Quadcopter build, aluminium frame

quadcopter frame take 1

I decided very early on that I wanted to build my own frame rather than buy a kit or anything. I wanted to learn some new skills, but I also expected to be crashing this thing quite a lot and didn’t want to have to keep waiting for new parts to be shipped out (or worse, find them out of stock!).

After some research, I decided to skip carbon fiber (for now?) and use aluminium. It’s strong, lightweight, cheap and pretty easy to work with. I asked around a few local fabrication companies but there apparently aren’t any aluminium stockists in Bradford any more. I gave up and bought online from aluminiumwarehouse.co.uk which worked out nicely, except for the £15 delivery charge.

I bought some square tubing of various sizes for the arms and a length of flat for some odd jobs (perhaps the landing legs). It’s pretty cheap (especially compared to buying from a diy store) so I bought about 10 metres in total. I could build a fleet of quadcopters with this.

I looked into getting the center plates laser cut by a local firm, but it turned out slightly too expensive. £5 each for up to 10 isn’t too bad really, but I wanted quite a few plates in case of crashes and I want a bit more flexibility with the layout as I develop the design. So instead I just got some blank square plates cut to size by aluminiumwarehouse at about 50p each (for 140mm x 140mm x 2mm) and am drilling them manually. I think the 2mm is a bit overkill, and each plate weighs in at 100 grams. I reckon I could have gotten away with 1mm even.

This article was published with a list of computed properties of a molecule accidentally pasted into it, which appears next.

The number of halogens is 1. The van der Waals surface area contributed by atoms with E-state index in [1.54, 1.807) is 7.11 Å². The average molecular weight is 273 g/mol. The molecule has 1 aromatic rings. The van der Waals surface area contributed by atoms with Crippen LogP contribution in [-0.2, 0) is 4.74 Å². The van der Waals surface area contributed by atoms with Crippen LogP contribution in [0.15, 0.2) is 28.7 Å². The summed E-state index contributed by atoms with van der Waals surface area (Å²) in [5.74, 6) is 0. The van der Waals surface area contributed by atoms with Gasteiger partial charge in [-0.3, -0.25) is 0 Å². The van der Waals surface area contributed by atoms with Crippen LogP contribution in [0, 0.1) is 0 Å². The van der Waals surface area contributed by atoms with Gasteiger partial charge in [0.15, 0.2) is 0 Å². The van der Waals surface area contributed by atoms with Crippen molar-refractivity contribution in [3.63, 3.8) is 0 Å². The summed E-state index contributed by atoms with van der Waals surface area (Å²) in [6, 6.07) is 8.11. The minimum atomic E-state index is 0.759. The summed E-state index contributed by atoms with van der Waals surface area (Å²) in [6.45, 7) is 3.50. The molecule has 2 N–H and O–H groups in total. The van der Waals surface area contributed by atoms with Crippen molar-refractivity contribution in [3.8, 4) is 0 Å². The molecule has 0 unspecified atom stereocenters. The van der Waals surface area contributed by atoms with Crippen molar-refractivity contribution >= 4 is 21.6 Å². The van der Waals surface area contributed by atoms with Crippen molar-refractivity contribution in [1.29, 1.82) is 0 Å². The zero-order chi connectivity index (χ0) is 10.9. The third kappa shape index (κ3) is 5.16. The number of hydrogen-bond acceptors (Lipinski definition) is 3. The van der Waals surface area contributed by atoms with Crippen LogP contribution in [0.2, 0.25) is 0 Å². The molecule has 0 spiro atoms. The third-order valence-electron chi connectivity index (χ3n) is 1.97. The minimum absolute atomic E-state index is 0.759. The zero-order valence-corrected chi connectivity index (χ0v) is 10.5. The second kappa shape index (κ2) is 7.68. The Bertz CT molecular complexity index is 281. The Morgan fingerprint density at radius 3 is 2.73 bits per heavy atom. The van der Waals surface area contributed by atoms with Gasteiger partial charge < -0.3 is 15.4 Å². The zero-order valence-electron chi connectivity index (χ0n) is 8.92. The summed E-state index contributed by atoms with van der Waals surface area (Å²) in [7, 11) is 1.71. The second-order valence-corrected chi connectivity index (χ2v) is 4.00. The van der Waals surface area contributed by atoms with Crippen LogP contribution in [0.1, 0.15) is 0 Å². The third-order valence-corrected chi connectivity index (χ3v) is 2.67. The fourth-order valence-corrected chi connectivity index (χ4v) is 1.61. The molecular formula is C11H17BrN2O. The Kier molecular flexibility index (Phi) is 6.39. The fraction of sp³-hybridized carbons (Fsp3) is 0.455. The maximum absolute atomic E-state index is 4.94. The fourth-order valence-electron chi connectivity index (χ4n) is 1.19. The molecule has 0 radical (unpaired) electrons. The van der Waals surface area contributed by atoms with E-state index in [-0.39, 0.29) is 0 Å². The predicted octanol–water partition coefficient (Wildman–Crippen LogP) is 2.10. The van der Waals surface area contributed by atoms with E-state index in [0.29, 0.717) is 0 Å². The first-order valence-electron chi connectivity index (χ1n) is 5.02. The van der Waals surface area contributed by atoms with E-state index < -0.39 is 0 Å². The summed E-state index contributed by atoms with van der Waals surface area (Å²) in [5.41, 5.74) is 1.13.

I’m using titanium-coated drill bits; a high rotational speed is recommended for aluminium, but I’ve done just fine with my battery powered drill which isn’t that fast.

And just a reminder to clamp your plates down firmly so the drill doesn’t catch them and fling them around like blunt alloy throwing stars.

I’ve started out with the 12.7mm x 12.7mm x 1.6mm tubing for now – it seems more than solid enough. Drilling the center plate has proven a little fiddlier than I’d hoped and one of my arms isn’t mounted as square as I need. But that’s why I bought lots of extra blank plates!

I cut the tubing using a hacksaw but it came out with uneven ends which makes it difficult to measure and align things. Next time I’ll use the mitre saw (for which I bought metal cutting blades just for this purpose, doh!).

The finished arms and plates (and screws) come in at 400 grams in total. I’m planning to cut some holes in the plates which might lighten it a bit, much not much.

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